Are corticosteroids efficacious for preventing or treating neutralizing antibodies in multiple sclerosis patients treated with beta-interferons? A critically appraised topic

Srijana Zarkou, Jonathan L. Carter, Kay E. Wellik, Bart M. Demaerschalk, Dean M. Wingerchuk

Research output: Contribution to journalReview articlepeer-review

6 Scopus citations


BACKGROUND: Persistent, high-titer neutralizing antibodies (NAbs) reduce or eliminate the biologic activity of interferon-beta (IFNB) therapies for multiple sclerosis (MS) and are associated with reduction in efficacy. Most patients who develop NAbs have preceding detectable binding antibodies. There is no consensus on prevention or management of NAb-positive patients but switching to noninterferon therapy and use of immunosuppressive strategies, especially corticosteroids, has been proposed. OBJECTIVE: To evaluate the evidence supporting the efficacy of corticosteroid therapy for (a) reducing the incidence of NAbs; and (b) improving markers of interferon bioavailability, reducing NAbs titers, and improving clinical outcomes in NAb-positive patients with MS receiving IFNB therapy. METHODS: The objective was addressed through the development of a structured critically appraised topic. This included a case scenario, structured question, search strategy, critical appraisal, results, evidence summary, commentary, and bottom line conclusions. Participants included consultant and resident neurologists, a medical librarian, clinical epidemiologists, and content experts in the fields of neuroimmunology and multiple sclerosis. RESULTS: We selected 4 papers for detailed review, all of which used pulsed methylprednisolone therapy, either alone or in combination with another immunosuppressive therapy. A randomized open-label trial showed that monthly intravenous methylprednisolone initiated at INFB therapy onset was associated with a lower risk of an ever-positive NAb result but was insufficiently sensitive to detect an effect on more clinically meaningful high-titer NAbs. A randomized controlled trial for patients with active disease despite IFNB therapy showed that baseline NAb titers were reduced by subsequent intravenous methylprednisolone treatment, but the incidence of NAbs was too small to assess clinical relevance. Small open-label observational studies suggest that pulse methylprednisolone, alone or in combination with azathioprine, does not restore the bioavailability of IFNB. CONCLUSIONS:: Pulse methylprednisolone therapy may reduce the risk of developing NAbs (but possibly not high-titer NAbs of clinical importance) when coadministered with newly initiated IFNB therapy. However, current evidence suggests that methylprednisolone therapy does not restore IFNB biologic response in established NAB-positive MS patients.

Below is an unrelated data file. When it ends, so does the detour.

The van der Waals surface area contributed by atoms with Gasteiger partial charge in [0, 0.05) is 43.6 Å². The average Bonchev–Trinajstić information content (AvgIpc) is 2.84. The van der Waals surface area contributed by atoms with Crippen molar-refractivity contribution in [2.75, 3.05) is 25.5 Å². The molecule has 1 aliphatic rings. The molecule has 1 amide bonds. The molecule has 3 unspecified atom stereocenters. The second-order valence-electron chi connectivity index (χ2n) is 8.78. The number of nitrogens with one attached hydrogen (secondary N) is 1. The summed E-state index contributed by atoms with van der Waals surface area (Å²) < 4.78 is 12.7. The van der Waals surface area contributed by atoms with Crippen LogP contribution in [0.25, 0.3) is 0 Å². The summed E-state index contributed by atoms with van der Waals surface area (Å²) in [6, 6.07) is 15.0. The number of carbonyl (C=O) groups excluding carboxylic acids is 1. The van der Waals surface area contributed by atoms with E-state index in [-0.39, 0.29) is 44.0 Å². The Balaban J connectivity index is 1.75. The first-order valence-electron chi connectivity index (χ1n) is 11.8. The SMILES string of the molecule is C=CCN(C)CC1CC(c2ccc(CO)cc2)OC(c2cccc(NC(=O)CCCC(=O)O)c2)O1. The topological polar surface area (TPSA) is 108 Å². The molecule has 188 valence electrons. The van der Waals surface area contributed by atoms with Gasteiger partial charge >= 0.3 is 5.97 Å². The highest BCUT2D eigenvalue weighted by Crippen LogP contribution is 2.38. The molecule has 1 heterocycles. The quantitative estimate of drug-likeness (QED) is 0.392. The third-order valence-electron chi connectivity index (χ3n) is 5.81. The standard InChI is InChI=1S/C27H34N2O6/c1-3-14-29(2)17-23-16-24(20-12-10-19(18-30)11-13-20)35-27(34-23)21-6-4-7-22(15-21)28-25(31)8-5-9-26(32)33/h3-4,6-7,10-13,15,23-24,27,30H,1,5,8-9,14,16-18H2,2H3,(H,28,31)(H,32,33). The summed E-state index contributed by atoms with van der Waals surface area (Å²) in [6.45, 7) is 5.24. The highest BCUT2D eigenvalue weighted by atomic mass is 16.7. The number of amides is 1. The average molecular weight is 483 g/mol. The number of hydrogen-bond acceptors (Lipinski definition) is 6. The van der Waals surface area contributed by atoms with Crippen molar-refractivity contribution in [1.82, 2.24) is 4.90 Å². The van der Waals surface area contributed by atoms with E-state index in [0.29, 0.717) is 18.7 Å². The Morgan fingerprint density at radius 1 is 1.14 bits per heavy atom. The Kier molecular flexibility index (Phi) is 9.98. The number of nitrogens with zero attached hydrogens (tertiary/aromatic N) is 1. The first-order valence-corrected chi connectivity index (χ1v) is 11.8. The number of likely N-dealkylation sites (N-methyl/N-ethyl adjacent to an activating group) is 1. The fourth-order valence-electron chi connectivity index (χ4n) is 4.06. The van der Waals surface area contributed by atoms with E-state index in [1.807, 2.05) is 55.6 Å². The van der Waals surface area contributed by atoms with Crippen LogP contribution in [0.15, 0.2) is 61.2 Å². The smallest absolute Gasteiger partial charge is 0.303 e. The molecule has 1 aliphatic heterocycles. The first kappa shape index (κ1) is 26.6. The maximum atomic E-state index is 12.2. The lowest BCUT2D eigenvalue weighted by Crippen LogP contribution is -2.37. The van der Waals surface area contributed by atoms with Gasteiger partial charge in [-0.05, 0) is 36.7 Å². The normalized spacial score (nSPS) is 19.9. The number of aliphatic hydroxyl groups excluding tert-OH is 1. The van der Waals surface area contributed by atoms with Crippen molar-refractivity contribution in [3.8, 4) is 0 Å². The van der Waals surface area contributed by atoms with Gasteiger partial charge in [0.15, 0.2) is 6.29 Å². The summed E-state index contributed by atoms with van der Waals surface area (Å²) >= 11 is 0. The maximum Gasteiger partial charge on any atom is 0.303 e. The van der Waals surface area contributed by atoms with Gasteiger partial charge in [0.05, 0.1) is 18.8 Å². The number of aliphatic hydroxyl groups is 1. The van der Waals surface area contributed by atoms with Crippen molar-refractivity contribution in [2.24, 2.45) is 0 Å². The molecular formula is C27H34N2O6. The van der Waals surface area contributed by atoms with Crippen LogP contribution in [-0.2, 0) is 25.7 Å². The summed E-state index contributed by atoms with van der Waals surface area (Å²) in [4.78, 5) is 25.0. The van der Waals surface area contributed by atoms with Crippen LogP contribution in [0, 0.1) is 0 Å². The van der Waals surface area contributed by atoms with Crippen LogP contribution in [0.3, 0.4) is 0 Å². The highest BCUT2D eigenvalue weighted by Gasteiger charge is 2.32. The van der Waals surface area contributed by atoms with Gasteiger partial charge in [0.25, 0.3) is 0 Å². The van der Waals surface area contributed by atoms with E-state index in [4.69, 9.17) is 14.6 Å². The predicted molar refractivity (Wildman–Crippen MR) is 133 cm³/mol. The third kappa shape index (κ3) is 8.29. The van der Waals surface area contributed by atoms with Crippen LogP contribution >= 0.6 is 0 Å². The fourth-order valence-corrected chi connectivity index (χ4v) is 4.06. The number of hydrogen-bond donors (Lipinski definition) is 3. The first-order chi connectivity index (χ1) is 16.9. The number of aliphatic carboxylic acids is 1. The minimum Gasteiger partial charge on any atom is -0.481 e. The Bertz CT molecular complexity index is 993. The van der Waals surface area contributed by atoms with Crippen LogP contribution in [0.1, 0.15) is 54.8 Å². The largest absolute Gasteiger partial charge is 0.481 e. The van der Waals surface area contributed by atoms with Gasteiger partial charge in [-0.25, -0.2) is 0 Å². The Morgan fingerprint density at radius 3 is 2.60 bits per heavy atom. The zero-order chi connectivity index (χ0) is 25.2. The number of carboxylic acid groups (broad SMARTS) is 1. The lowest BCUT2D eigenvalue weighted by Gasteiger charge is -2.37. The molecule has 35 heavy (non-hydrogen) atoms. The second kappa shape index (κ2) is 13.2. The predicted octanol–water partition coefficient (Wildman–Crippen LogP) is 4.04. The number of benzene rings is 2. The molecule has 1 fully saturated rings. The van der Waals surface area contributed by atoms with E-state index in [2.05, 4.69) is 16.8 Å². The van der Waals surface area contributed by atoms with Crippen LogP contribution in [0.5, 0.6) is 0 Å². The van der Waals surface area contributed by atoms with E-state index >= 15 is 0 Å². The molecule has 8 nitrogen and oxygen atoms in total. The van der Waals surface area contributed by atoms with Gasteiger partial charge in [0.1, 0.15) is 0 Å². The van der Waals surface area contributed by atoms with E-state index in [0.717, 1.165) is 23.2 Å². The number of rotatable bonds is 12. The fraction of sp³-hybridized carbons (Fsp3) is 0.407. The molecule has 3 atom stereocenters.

Original languageEnglish (US)
Pages (from-to)212-214
Number of pages3
Issue number3
StatePublished - May 2010


  • Corticosteroids
  • Critically appraised topic
  • Evidence-based medicine
  • Interferon-beta
  • Multiple sclerosis
  • Neutralizing antibodies

ASJC Scopus subject areas

  • Clinical Neurology


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